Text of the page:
Identification and Management: Sinusoidal Obstruction Syndrome/Veno-Occlusive Disease Related to Hematopoietic Stem Cell Transplantation

Mairéad Ní Chonghaile, RGN, BNS, MSc; Karen Wolownik, MSN, RN, CPNP, CPHON®


Background: Sinusoidal obstruction syndrome (SOS), also called hepatic veno-occlusive disease (VOD), is a potentially life-threatening complication of hematopoietic stem cell transplantation (HSCT) that affects about 1 in 7 patients undergoing this procedure. SOS/VOD is caused by the conditioning regimens administered prior to HSCT; in some cases, SOS/VOD results from chemotherapy alone. SOS/VOD usually develops within three weeks following HSCT; however, it can have later onset.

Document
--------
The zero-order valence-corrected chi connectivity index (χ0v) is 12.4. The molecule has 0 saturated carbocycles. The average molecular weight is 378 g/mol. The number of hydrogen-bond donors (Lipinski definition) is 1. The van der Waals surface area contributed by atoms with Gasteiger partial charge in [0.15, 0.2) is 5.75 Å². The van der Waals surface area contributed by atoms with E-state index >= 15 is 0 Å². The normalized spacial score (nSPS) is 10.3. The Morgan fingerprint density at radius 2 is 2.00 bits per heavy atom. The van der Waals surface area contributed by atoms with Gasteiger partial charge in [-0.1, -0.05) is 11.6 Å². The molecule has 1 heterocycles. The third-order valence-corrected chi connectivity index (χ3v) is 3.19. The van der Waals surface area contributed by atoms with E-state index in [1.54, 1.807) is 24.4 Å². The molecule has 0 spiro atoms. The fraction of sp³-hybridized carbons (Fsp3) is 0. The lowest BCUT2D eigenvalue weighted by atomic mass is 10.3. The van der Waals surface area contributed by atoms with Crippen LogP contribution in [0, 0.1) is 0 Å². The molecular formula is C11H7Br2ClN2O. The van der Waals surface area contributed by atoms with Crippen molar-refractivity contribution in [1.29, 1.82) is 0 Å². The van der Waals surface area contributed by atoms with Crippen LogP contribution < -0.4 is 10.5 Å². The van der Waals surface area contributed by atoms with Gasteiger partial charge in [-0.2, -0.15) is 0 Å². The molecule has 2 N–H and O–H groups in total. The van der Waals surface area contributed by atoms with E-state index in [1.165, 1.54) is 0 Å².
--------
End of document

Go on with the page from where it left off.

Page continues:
Objectives: Clearly understanding how SOS/VOD develops may support prompt detection and treatment when the condition arises.

Methods: Research on identification and management of SOS/VOD is summarized, and data from clinical trials are reviewed.

Findings: This article describes the syndrome, risk factors, signs and symptoms, and appropriate supportive care and treatment. The authors also offer some practical tips for detecting SOS/VOD and providing patient care, as well as the latest information on treating and preventing this condition.

View Article @

ONS Voice Articles

Dive into a rich source of oncology nursing expertise with ONS articles.

View All Voice Articles